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“The poem is an organism one can inhabit”

Danielle Pafunda

Sometimes the speed and volume of the language overflows its container. Or, since my poems are voice-driven, I often think: what (plat)form does this speaker require to deliver their speech? Sometimes they need the emphatic disruption to logic provided by line breaks and stanzas, sometimes the furious liquid state of prose. 

In The Dead Girls Speak, I conceived of the poems as coming over an erratic connection. Like a worm line from the underworld, running through the soil alongside roots. A landline! That led to sparser poems than I usually write. They declare what they need to and ring off.

[…] You enter a poem and wander around inside it. There’s not necessarily a rule about how to proceed through it. You neither start at its beginning, nor finish at its end. You inhabit it, you climb its stairs, and maybe it’s haunted, maybe it’s housing exhibits, maybe it’s filled with memories. It’s a time machine; it preserves a live and multi-sensory intensity. It has a pulse. The poem is an organism one can inhabit. Maybe like a mother, or a monster. Maybe like a planet, a universe, something with a lot of fibers. A phenomenological space that could otherwise only exist in its moment as connective tissue between sentient figures.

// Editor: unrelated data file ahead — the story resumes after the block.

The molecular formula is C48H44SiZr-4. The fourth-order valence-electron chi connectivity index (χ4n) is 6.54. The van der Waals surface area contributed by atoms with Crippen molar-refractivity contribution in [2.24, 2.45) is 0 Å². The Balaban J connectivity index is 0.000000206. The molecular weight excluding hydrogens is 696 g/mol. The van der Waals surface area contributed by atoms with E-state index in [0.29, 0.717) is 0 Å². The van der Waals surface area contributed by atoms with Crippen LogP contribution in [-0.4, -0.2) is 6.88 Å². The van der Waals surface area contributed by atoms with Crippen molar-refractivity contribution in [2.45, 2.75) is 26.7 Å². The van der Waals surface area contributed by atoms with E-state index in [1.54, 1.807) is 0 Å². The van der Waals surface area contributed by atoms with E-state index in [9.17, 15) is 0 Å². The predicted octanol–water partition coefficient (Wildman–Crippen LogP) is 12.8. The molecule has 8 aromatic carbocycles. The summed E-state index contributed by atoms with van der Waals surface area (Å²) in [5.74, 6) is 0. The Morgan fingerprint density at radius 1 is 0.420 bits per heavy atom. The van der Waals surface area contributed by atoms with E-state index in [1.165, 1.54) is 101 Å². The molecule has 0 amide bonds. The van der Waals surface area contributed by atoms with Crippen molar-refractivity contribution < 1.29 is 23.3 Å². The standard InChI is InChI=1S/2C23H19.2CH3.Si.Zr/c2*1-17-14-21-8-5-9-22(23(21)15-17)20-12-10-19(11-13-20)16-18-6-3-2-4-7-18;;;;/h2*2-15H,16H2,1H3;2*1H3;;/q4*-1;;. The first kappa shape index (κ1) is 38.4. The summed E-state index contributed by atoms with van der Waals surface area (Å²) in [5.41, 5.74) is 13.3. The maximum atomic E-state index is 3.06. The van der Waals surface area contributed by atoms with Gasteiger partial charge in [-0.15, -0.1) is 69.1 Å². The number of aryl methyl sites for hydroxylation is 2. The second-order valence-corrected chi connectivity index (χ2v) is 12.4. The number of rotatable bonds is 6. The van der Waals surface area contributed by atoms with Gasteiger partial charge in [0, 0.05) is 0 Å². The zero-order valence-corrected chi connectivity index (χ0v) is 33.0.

—Danielle Pafunda interviewed about The Dead Girls Speak in Unison at Bayou Magazine

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